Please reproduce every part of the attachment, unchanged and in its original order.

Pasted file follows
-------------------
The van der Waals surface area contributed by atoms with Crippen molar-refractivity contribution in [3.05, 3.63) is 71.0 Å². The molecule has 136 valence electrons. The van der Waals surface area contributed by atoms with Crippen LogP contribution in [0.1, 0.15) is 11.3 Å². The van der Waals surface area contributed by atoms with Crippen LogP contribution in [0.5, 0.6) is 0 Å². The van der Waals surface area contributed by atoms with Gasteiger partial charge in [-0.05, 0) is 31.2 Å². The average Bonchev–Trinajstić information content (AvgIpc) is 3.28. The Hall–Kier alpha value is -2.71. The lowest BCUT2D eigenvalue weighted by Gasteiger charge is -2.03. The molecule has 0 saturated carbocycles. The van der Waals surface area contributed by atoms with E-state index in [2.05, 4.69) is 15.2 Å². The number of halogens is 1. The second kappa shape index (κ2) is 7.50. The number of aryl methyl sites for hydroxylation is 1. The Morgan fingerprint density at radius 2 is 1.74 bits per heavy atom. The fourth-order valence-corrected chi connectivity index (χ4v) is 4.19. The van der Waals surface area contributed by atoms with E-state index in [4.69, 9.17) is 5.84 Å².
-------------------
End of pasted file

The van der Waals surface area contributed by atoms with Crippen molar-refractivity contribution in [3.05, 3.63) is 71.0 Å². The molecule has 136 valence electrons. The van der Waals surface area contributed by atoms with Crippen LogP contribution in [0.1, 0.15) is 11.3 Å². The van der Waals surface area contributed by atoms with Crippen LogP contribution in [0.5, 0.6) is 0 Å². The van der Waals surface area contributed by atoms with Gasteiger partial charge in [-0.05, 0) is 31.2 Å². The average Bonchev–Trinajstić information content (AvgIpc) is 3.28. The Hall–Kier alpha value is -2.71. The lowest BCUT2D eigenvalue weighted by Gasteiger charge is -2.03. The molecule has 0 saturated carbocycles. The van der Waals surface area contributed by atoms with E-state index in [2.05, 4.69) is 15.2 Å². The number of halogens is 1. The second kappa shape index (κ2) is 7.50. The number of aryl methyl sites for hydroxylation is 1. The Morgan fingerprint density at radius 2 is 1.74 bits per heavy atom. The fourth-order valence-corrected chi connectivity index (χ4v) is 4.19. The van der Waals surface area contributed by atoms with E-state index in [4.69, 9.17) is 5.84 Å².